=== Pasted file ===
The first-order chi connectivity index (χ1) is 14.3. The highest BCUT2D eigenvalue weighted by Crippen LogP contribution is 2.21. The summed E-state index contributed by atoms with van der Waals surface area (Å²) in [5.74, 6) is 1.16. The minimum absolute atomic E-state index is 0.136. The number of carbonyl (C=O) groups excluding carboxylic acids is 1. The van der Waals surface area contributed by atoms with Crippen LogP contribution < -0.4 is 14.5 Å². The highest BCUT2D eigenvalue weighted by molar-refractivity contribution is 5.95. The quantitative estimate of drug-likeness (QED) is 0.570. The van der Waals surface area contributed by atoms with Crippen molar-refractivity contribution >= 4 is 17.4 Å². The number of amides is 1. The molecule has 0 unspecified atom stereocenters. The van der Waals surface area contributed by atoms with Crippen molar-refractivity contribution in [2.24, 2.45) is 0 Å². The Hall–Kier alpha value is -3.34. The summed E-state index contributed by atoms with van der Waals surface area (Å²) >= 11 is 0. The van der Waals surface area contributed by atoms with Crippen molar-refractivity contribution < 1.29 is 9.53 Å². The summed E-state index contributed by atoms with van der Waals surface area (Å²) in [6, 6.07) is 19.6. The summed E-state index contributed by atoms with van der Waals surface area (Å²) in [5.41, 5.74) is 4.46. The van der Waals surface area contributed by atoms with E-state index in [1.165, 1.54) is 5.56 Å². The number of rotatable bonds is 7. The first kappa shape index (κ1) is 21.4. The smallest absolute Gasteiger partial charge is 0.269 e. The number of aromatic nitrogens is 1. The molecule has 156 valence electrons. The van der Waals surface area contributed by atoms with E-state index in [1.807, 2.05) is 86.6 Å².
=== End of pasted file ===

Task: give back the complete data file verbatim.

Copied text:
The first-order chi connectivity index (χ1) is 14.3. The highest BCUT2D eigenvalue weighted by Crippen LogP contribution is 2.21. The summed E-state index contributed by atoms with van der Waals surface area (Å²) in [5.74, 6) is 1.16. The minimum absolute atomic E-state index is 0.136. The number of carbonyl (C=O) groups excluding carboxylic acids is 1. The van der Waals surface area contributed by atoms with Crippen LogP contribution < -0.4 is 14.5 Å². The highest BCUT2D eigenvalue weighted by molar-refractivity contribution is 5.95. The quantitative estimate of drug-likeness (QED) is 0.570. The van der Waals surface area contributed by atoms with Crippen molar-refractivity contribution >= 4 is 17.4 Å². The number of amides is 1. The molecule has 0 unspecified atom stereocenters. The van der Waals surface area contributed by atoms with Crippen molar-refractivity contribution in [2.24, 2.45) is 0 Å². The Hall–Kier alpha value is -3.34. The summed E-state index contributed by atoms with van der Waals surface area (Å²) >= 11 is 0. The van der Waals surface area contributed by atoms with Crippen molar-refractivity contribution < 1.29 is 9.53 Å². The summed E-state index contributed by atoms with van der Waals surface area (Å²) in [6, 6.07) is 19.6. The summed E-state index contributed by atoms with van der Waals surface area (Å²) in [5.41, 5.74) is 4.46. The van der Waals surface area contributed by atoms with E-state index in [1.165, 1.54) is 5.56 Å². The number of rotatable bonds is 7. The first kappa shape index (κ1) is 21.4. The smallest absolute Gasteiger partial charge is 0.269 e. The number of aromatic nitrogens is 1. The molecule has 156 valence electrons. The van der Waals surface area contributed by atoms with E-state index in [1.807, 2.05) is 86.6 Å².